In this in-depth interview with Dr. Natasha Ridge, Executive Director of the Al Qasimi Foundation, Al Ghorfa provides a helpful overview of the Foundation and its activities.
Three-quarters of the emirate’s private schools have been given permission to raise fees for the coming academic year. The Knowledge and Human Development Authority (KHDA) has approved applications by 118 schools.
Whether hiking deserted dunes, scaling skyscrapers, working the red carpet, or leading interactive workshops, Emirates Falcons Photography is one team of artists who understand their calling and unique context. Recently, the group has collaborated with the Al Qasimi Foundation by hosting distinctive Community Gathering event, Photography for Everyone.
This April, a group of ten educators, policymakers, and researchers boarded a plane from Ras Al Khaimah to Australia in search of one possible to the issue of male student disengagement, a common challenge in schools throughout the UAE.
When Dr. Natasha Ridge arrived in Ras Al Khaimah as a teacher in 2001, she was not prepared for the struggle that she witnessed in her classroom. In the UAE, boys were falling behind their female counterparts at alarming rates. The implications of this phenomenon are significant.
Dr. Abdullah Al Ajmi has formally been elected as the new Vice President of the Gulf Comparative Education Society.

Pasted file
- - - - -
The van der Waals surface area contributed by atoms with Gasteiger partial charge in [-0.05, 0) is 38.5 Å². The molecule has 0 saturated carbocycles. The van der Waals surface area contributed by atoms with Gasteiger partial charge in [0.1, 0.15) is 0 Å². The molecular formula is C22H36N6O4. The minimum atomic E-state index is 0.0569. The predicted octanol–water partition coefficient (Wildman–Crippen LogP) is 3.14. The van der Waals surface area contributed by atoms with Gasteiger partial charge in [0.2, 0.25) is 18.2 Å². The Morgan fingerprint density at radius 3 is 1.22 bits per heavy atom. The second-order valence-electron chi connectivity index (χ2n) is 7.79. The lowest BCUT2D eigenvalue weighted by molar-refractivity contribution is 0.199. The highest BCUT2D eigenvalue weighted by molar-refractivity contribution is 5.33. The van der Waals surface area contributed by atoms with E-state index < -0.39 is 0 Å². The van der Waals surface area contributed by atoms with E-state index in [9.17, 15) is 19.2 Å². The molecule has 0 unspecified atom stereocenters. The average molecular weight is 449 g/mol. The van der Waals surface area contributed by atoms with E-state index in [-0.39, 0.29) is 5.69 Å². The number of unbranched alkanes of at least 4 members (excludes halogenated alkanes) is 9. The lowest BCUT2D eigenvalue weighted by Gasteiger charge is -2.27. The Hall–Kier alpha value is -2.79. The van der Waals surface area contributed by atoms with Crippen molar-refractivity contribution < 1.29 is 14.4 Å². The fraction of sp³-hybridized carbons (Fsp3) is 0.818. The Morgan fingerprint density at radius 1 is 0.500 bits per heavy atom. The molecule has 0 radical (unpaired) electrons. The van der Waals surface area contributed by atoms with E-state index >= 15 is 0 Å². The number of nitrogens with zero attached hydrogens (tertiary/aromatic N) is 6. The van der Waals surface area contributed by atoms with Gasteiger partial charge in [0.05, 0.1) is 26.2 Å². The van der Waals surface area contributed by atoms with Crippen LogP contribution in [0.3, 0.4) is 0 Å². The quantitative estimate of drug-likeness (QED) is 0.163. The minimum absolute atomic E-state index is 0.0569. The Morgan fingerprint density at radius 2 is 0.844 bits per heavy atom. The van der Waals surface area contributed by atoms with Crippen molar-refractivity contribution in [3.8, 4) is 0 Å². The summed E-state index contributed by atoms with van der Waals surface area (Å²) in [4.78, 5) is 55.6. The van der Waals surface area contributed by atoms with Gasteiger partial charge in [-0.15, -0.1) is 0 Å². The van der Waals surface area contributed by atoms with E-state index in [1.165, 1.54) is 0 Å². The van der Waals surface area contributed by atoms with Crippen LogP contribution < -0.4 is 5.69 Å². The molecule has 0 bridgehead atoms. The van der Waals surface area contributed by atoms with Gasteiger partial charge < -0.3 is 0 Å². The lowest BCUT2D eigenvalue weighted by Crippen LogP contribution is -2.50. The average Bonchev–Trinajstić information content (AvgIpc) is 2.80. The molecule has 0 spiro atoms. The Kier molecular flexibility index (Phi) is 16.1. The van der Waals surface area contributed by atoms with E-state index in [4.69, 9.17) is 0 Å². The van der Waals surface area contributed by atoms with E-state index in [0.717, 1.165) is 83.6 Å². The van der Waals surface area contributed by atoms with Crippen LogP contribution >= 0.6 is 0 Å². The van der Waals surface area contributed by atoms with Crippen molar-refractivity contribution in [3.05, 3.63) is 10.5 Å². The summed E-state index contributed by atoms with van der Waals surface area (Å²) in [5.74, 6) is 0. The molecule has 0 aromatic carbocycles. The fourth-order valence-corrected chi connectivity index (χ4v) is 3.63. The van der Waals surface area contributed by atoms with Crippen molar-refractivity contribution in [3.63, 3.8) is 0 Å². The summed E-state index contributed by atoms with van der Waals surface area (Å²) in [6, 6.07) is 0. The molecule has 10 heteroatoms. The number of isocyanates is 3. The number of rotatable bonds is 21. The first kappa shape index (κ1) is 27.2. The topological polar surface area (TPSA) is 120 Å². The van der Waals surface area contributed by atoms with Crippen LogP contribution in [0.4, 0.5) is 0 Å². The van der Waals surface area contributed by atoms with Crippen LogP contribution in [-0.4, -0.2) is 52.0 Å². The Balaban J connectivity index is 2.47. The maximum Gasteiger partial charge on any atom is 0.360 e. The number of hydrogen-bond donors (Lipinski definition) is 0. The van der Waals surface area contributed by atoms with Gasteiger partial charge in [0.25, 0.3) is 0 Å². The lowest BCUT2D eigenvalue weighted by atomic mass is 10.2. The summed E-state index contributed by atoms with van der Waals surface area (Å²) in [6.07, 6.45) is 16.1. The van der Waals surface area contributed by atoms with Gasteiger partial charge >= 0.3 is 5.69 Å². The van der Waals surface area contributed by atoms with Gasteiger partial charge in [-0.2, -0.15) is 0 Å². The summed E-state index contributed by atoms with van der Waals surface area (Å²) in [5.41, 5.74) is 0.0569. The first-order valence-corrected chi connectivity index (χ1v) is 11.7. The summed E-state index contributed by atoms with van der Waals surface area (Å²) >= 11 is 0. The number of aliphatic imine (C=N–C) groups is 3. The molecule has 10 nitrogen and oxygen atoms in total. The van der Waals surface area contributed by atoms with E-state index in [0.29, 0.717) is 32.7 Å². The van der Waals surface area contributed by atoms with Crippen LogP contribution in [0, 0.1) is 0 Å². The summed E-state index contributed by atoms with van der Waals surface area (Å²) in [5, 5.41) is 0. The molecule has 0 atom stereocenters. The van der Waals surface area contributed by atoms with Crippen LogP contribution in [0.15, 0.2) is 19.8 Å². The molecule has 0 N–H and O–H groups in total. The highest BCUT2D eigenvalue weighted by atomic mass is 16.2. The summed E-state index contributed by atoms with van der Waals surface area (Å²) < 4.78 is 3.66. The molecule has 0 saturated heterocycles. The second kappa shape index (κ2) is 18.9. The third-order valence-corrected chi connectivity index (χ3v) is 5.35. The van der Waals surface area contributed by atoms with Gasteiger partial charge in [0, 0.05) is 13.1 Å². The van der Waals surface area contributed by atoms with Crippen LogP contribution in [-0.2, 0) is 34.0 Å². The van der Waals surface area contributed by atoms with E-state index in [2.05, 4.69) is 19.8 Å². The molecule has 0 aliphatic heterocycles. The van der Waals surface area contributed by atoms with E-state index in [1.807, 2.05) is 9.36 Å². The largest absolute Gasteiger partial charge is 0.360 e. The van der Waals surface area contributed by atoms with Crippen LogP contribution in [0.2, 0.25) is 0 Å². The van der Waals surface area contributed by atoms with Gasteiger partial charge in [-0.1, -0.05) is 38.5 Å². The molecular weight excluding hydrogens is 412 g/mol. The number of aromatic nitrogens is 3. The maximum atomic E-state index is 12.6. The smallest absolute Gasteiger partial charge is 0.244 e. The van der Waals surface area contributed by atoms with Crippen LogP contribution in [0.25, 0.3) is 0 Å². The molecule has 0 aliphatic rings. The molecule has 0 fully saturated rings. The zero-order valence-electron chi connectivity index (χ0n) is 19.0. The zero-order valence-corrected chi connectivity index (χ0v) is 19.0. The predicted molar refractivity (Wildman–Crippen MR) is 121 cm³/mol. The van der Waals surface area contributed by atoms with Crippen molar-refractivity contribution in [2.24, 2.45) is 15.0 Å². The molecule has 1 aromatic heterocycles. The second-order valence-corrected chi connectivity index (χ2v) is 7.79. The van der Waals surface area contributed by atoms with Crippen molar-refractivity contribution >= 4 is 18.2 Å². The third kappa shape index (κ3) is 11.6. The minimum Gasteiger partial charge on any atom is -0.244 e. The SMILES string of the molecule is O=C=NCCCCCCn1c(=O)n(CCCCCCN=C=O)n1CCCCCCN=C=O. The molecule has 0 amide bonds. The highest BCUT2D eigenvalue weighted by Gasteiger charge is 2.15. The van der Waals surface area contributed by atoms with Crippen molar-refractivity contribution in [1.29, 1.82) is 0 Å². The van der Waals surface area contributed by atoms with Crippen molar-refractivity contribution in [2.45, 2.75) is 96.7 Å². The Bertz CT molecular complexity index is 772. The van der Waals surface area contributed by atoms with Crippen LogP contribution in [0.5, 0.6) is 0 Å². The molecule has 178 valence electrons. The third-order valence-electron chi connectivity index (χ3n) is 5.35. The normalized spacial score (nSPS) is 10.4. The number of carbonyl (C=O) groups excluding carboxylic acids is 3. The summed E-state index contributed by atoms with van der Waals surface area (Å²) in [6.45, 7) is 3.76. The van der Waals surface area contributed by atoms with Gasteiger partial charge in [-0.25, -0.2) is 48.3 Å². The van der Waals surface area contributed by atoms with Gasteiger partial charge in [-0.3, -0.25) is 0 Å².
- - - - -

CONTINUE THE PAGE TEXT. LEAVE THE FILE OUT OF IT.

In this radio interview, the Al Qasimi Foundation's Executive Director, Dr. Natasha Ridge, discusses the reverse gender gap in education, a condition in which females are performing better than males across ages and disciplines.
Frankston's Hands On Learning program is going international. A delegation from the UAE visited schools in Australia recently to learn about the program so they could start it in their homeland. The UAE team was keen to start Hands On Learning in Ras Al Khaimah in September.
Teachers know that discipline issues vanish when students are interested. So to support their quest for creative solutions, the Al Qasimi Foundation offers a wide range of courses taught for and by teachers, free to any educator in Ras Al Khaimah, regardless of nationality.
Does privatizing education for the poor make sense? Probably not much, said education experts assembled for the final day of the Gulf Comparative Education Society.